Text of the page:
• H04L47/00Traffic regulation in packet switching networks
    • H04L47/10Flow control or congestion control
    • H04L47/12Congestion avoidance or recovery
    • H04L47/125Load balancing, e.g. traffic engineering
    • HELECTRICITY
    • H04ELECTRIC COMMUNICATION TECHNIQUE
    • H04LTRANSMISSION OF DIGITAL INFORMATION, e.g. TELEGRAPHIC COMMUNICATION
    • H04L47/00Traffic regulation in packet switching networks
    • H04L47/10Flow control or congestion control
    • H04L47/41Actions on aggregated flows or links
    • HELECTRICITY
    • H04ELECTRIC COMMUNICATION TECHNIQUE
    • H04WWIRELESS COMMUNICATION NETWORKS
    • H04W28/00Network traffic or resource management
    • H04W28/02Traffic management, e.g. flow control or congestion control
    • H04W28/08Load balancing or load distribution

Abstract

Fixed-length communication traffic blocks, for transmission over a wireless communication link, are generated from communication traffic that is received at a primary communication apparatus. The generated blocks are distributed between a first wireless communication link associated with the primary apparatus and a second wireless communication link associated with a secondary apparatus, for transmission of the communication traffic blocks over the first and second wireless communication links. The distribution of the communication traffic blocks is through an inter-apparatus communication link between the primary and secondary apparatus. Communication traffic blocks that are received over the second wireless communication link are transferred to the primary apparatus through the inter-apparatus communication ink and combined, with blocks that are received on the first wireless communication link, into a communication traffic stream. One or more secondary wireless communication links may be provided by one or more respective installations of secondary apparatus.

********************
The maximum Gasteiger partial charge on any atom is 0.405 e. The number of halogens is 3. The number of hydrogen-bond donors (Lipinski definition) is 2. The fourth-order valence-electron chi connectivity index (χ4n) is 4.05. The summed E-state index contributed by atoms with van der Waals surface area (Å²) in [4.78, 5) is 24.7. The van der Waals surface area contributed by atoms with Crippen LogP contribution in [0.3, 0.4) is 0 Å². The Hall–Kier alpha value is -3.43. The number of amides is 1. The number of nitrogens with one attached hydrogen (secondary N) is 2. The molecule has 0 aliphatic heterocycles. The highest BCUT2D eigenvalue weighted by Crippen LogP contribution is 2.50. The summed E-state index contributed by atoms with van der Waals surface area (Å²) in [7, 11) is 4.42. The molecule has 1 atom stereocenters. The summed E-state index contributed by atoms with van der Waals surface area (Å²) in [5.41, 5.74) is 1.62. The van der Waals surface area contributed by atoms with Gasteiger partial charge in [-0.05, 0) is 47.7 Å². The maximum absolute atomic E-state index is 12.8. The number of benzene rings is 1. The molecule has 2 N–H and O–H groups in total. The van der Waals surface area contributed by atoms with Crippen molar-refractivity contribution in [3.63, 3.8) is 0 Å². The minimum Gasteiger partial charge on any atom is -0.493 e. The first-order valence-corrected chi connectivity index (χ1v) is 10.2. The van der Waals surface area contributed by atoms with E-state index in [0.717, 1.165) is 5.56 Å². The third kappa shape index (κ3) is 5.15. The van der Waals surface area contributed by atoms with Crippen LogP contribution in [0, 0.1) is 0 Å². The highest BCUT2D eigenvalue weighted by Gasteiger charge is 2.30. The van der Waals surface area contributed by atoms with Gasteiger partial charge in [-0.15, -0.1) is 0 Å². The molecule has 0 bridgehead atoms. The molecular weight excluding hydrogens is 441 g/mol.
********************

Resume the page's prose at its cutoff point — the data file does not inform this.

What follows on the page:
Description

FIELD OF THE INVENTION